Facebook video scam: 15 seconds? Don't watch it at all

Facebook video scam: 15 seconds? Don’t watch it at all

[Update: For more articles about Facebook security click here. To help you protect yourself on Facebook and Twitter, ESET provides a free social media scanner.] One of my Facebook friends drew my attention today to a fast-spreading link. I’m pleased to say that he knew better than to look at it, but I figured it was

[Update: For more articles about Facebook security click here. To help you protect yourself on Facebook and Twitter, ESET provides a free social media scanner.] One of my Facebook friends drew my attention today to a fast-spreading link. I’m pleased to say that he knew better than to look at it, but I figured it was

[Update: For more articles about Facebook security click here. To help you protect yourself on Facebook and Twitter, ESET provides a free social media scanner.]

One of my Facebook friends drew my attention today to a fast-spreading link. I’m pleased to say that he knew better than to look at it, but I figured it was worth seeing what it was all about. The link comes with this message, according to Facecrooks.com (a good place to check for stuff like this):

98 Percent Of People Cant Watch This Video For More Than 15 Seconds

CLICK LINK TO WATCH VIDEO & SEE HOW LONG YOU CAN LAST!!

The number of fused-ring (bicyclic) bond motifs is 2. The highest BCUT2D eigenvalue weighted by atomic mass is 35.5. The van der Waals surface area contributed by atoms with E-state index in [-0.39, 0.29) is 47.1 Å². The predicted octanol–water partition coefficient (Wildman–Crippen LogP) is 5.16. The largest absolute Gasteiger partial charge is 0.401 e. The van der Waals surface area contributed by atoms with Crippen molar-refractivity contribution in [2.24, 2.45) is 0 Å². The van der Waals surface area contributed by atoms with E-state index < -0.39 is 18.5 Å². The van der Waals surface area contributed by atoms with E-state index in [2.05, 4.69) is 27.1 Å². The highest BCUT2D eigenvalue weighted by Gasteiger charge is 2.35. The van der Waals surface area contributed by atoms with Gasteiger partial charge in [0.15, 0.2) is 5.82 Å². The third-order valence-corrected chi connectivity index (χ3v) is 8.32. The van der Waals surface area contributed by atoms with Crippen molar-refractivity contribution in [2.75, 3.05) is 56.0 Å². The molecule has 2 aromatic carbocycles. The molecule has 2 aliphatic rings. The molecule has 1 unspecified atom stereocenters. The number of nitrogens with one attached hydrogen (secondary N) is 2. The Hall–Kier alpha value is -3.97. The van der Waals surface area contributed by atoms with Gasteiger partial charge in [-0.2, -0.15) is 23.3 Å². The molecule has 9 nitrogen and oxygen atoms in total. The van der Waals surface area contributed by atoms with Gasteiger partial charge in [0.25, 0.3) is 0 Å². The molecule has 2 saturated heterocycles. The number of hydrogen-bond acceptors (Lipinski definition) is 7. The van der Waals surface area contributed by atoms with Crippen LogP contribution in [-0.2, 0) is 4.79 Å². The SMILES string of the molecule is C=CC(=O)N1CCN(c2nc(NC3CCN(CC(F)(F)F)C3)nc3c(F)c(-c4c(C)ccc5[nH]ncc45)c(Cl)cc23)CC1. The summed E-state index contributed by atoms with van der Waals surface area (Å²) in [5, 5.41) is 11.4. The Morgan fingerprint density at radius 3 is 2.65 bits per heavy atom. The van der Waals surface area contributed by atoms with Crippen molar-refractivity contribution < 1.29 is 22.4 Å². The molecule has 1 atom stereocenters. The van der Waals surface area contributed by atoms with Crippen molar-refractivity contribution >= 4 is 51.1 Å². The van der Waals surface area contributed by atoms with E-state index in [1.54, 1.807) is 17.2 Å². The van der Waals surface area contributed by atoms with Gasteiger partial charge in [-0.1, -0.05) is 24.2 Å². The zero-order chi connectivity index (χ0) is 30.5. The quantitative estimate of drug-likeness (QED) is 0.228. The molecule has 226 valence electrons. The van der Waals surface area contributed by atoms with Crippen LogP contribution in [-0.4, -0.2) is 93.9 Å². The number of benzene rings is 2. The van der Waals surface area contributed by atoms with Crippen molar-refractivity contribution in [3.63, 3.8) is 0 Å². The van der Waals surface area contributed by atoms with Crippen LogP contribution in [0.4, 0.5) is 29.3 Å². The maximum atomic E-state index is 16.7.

Needless to say, clicking the link is not a good idea. It’s a survey scam: if you do follow the link, it takes you to a fake Facebook page that looks as if it contains a video, but if you click the “play” button, it loads a “Share” box so that you can irritate all your friends by spamming them with the same message, and then the survey scam. In case you haven’t met these before – I know, not very likely if you have a Facebook account – it’s not there for your benefit: the scammers get paid commission for your clicks, and there is no video to “reward” you.  Well, I suppose it is unwatchable, but not for its gross content…

Now I’m going to return to my Sunday evening relaxation and try not to think about why anyone would want to watch a video like this. (Evidently, promises of gross content are good social engineering: this one is spreading far and wide.)

David Harley CITP FBCS CISSP
ESET Senior Research Fellow

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